When The W. T. Woodson High School opened its doors to students for the first time in the fall of 1962, it was not only the largest school in Fairfax County, but it was also the largest in the state of Virginia. The Woodson campus consists of a seventy-nine-acre tract of land that was an operating dairy farm until the school was built. The size of the site was, and remains, the largest school campus in Fairfax County. Two farm buildings remain: the white house known as "Woodson House" and the one-time dairy barn still used by the county maintenance department. The original cost of building W. T. Woodson was $3,300,000, a bargain by today’s standards. A unique feature of the new high school was a full planetarium of both the northern and southern hemispheres. Students from elementary and middle schools continue to visit the Woodson planetarium as part of their science curriculum. A vocational wing housed a program drawing students from all over the county for classes in auto mechanics, cosmetology, carpentry, veterinary science, and electricity. The vocational programs were gradually phased out over the years and students interested in such classes now attend Chantilly Academy, a professional technical center located at Chantilly High School. The original athletic facilities included two softball fields, a practice field, two baseball fields, a hockey field, a 5,000-seat stadium, and ten tennis courts. The stadium now seats 15,000. The budget for the new school did not include money for stadium lighting. The entire community joined in a fund-raising plan called "The Light Brigade." Local businesses contributed so generously that for at least fifteen years Woodson school activities did not solicit funds from the Fairfax business establishment. Patrick J. Cunningham, the first Director of Athletics at WTW, led this massive fund-generating campaign. Within a year, the stadium was lighted. The stadium is now named the Patrick J. Cunningham Stadium. In 1962, the main gymnasium was considered huge, with a capacity of 1,400. In addition to the main gym, there was an auxiliary gym, then called "The Girl's Gym," and a "corrective exercise gym." During the 1998-99 school year, the gymnasium was named in honor of Paul "Red" Jenkins, a health and physical education teacher who coached basketball at WTW for thirty-five years. The auditorium, the largest in Northern Virginia at that time, had a capacity for 1,200. The auditorium is now called Bedinger Auditorium for long-time drama teacher Joan Bedinger. The W. T. Woodson High School originally opened its doors to 1,800 Cavaliers. By the 1965-66 school year, enrollment reached 3,300, including 150 minority students brought to Woodson as a result of the integration of schools. The W. T. Woodson High School was named for Mr. Wilbert Tucker Woodson, superintendent of Fairfax County Schools from 1929 to 1961. Naming the school after Mr. Woodson broke a school board rule which prohibited the naming of a school for a living person. The board made an exception for Mr. Woodson, and, when he was told the new school was to be named after him, Mr. Woodson replied, "I appreciate the honor very much, but I think you made a mistake. I still think the old policy was good." Until just a few months before his death in 1983, Mr. Woodson was a frequent and honored guest at Woodson activities and he continued to make his influence felt in the school that so proudly bears his name. Making sure the proper name, "The W. T. Woodson High School," was used took a major effort. Any faculty member referring to the school name without including the "The" was assessed a twenty-five cent fine which went to "The Light Brigade."  The first principal of Woodson High School was Mr. Emory Chesley. Mr. Chesley handpicked the faculty for Woodson, luring away from other Fairfax County schools some of their most talented teachers. He sought diversity, ability, and strength of character. Not only did Mr. Chesley recruit Fairfax County teachers, he also hired teachers who had been teaching at places such as Duke University, the University of South Carolina, and Johns Hopkins University, in addition to a number of retiring military officers. With his dedicated Cavalier staff and enthusiastic students, Mr. Chesley established a school tradition of academic excellence, competitive spirit, and school pride that still exists today. After just one year, Woodson grew by 1,000 students, and, in 1964, Mr. Chesley proudly held the first commencement exercises for Woodson students in the stadium. In 1965, Mr. Chesley left Woodson, and the assistant principal for instruction, Mr. Robert Phipps, assumed the role of principal. He held this position until his promotion to Assistant Superintendent of Schools in 1968. At that time, Woodson’s third principal, Mr. William P. Ladson, took command. Mr. Phipps returned to the principal’s position at Woodson in 1972 and remained there until his retirement in 1981. Many may remember "Hall Duty" from the early years when a group of boys, known as "The Cavalier Corps," maintained order in the halls. Chosen for their leadership ability and their reputation for high character, the boys wore blue Cavalier sweaters as they kept order in the hallways. Others may remember the lunch shifts beginning with a member of the Student Government ringing a chime to signal the students to stand to repeat in unison an ecumenical grace. Those days are long gone and a loud bell now signals the beginning of the four lunch shifts. Grace is no longer part of the Woodson day, but the 1998-99 school year brought the return of the Pledge of Allegiance, now said at the beginning of morning announcements. The 1960’s saw a dramatic change in the student body at Woodson. As the population rose, so did the hemlines. Mini-skirts came into fashion, as did longer hair on the boys. This caused quite a stir in the school community as questions arose over just how short was "too short" and how long was "too long." The faculty had to deal with girls with shrinking skirts and boys with hair beyond collars. Parent and teacher groups met to make a decision about whether to allow boys to wear collarless shirts called "surfer shirts." The dress code mandated that boys wear shirts with collars that were tucked into trousers worn with a belt. Girls were required to wear dresses or skirts - no slacks.  A couple of big events occupied students during this early era. One athletic highlight of the 1960s was Woodson’s championship basketball team, which made it all the way to the state semi-finals in 1966.  In addition, the community united with students and faculty groups in 1963-64 to oppose the building of the Tank Farm that now exists on Pickett Road.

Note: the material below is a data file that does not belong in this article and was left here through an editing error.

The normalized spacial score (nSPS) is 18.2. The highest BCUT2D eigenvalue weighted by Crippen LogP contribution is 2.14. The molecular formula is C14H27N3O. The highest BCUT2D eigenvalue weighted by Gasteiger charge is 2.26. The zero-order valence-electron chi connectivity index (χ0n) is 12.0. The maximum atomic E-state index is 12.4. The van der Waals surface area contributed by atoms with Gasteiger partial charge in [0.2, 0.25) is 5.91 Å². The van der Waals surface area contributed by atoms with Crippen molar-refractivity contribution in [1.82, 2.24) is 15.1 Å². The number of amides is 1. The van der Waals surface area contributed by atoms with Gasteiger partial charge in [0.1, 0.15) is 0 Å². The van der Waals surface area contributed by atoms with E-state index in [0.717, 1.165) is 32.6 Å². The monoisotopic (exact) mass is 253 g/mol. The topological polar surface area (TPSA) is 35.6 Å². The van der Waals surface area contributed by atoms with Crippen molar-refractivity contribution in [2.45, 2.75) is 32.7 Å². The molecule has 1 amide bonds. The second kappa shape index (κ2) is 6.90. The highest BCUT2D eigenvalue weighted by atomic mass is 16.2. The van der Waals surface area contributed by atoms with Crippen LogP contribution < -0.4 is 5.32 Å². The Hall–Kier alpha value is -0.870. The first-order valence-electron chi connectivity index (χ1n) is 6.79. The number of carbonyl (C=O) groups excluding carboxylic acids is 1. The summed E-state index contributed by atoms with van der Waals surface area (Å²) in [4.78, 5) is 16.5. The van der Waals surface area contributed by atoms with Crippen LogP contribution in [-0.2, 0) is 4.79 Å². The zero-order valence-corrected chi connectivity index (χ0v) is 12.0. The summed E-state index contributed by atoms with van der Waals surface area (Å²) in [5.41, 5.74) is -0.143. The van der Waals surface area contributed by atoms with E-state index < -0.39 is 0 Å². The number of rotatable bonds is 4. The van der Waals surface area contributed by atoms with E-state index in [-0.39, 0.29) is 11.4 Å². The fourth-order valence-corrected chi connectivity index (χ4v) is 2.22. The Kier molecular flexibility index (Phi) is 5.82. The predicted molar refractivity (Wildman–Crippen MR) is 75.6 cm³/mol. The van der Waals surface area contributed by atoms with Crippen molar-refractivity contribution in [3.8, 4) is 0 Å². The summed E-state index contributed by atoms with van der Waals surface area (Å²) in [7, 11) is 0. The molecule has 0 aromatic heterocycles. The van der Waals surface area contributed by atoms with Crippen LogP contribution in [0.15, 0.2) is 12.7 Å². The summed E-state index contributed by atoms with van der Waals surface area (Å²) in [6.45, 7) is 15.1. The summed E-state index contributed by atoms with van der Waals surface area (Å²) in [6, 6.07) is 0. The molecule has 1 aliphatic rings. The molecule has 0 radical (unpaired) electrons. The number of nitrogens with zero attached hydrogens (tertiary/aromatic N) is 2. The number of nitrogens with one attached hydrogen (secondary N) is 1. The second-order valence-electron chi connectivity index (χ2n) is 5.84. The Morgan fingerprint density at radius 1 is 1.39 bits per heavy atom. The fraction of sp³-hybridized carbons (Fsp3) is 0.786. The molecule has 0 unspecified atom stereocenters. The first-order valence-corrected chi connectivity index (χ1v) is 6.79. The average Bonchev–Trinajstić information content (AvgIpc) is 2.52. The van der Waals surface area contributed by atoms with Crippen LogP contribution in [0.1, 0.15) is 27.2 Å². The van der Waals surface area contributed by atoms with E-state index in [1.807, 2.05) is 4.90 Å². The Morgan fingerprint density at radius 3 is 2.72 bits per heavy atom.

An increasing interest in the world’s ecology in the 1970s brought the celebration of Earth Day to Woodson. Each April, for a number of years, students were released from class to view and participate in varied ecology-oriented activities. However, an Earth Day celebration was not to be the most memorable event of the decade. On April 1, 1973, at about 3:00p.m., a disastrous tornado struck the school and surrounding area. Fortunately, the incident occurred on a Sunday afternoon when there were no students in the building. The tornado caused such extensive damage that, for the remainder of the year, Cavaliers attended classes at Oakton High School. Oakton students attended morning classes and Woodson students used the building in the afternoon. Round-the-clock work crews completed repairs and The W. T. Woodson High School re-opened in the fall of 1973. Woodson, which sits in what is known as "Tornado Alley," was hit again by a twister on September 5, 1979. The building was spared by the Hurricane David-spawned storm, but the stadium was destroyed. Today, students are often reminded of Woodson's tornado history and take their twice-yearly tornado drills quite seriously. Similarly, in the early 70s, Woodson shared the building with Robinson Secondary School for about two weeks during winter. This was because of the “energy crisis.” Woodson students had the early shift, and Robinson students came in around noon to begin their school day. The Bicentennial year in 1976 brought a sense of patriotism to the Woodson community. Throughout the year, various activities highlighted the national celebration. The 1970’s also brought a new championship team to Woodson’s roster, the nationally prominent W. T Woodson Latin Team under the sponsorship of Mrs. Maureen O’Donnell. Mrs. O’Donnell would bring further recognition to Woodson in 1980 when she was selected as Teacher of the Year for the state of Virginia and awarded an honorary doctorate from Yale University.